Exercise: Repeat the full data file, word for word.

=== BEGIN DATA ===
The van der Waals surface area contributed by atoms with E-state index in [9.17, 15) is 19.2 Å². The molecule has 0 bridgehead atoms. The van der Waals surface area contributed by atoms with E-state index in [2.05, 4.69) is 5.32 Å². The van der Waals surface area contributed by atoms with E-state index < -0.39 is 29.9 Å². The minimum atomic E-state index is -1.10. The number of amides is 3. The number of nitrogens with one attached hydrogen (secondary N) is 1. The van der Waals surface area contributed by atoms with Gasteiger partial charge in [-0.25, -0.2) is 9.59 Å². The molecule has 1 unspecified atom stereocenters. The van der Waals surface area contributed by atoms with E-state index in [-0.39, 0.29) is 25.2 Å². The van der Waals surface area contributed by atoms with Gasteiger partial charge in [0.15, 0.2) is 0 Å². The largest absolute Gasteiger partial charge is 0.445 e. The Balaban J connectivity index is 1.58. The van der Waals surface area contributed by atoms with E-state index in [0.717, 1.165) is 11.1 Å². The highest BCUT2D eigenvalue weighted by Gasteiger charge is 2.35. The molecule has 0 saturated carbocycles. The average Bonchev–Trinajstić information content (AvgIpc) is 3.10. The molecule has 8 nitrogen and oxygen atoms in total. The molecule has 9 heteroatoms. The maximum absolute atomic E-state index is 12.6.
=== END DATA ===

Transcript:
The van der Waals surface area contributed by atoms with E-state index in [9.17, 15) is 19.2 Å². The molecule has 0 bridgehead atoms. The van der Waals surface area contributed by atoms with E-state index in [2.05, 4.69) is 5.32 Å². The van der Waals surface area contributed by atoms with E-state index < -0.39 is 29.9 Å². The minimum atomic E-state index is -1.10. The number of amides is 3. The number of nitrogens with one attached hydrogen (secondary N) is 1. The van der Waals surface area contributed by atoms with Gasteiger partial charge in [-0.25, -0.2) is 9.59 Å². The molecule has 1 unspecified atom stereocenters. The van der Waals surface area contributed by atoms with E-state index in [-0.39, 0.29) is 25.2 Å². The van der Waals surface area contributed by atoms with Gasteiger partial charge in [0.15, 0.2) is 0 Å². The largest absolute Gasteiger partial charge is 0.445 e. The Balaban J connectivity index is 1.58. The van der Waals surface area contributed by atoms with E-state index in [0.717, 1.165) is 11.1 Å². The highest BCUT2D eigenvalue weighted by Gasteiger charge is 2.35. The molecule has 0 saturated carbocycles. The average Bonchev–Trinajstić information content (AvgIpc) is 3.10. The molecule has 8 nitrogen and oxygen atoms in total. The molecule has 9 heteroatoms. The maximum absolute atomic E-state index is 12.6.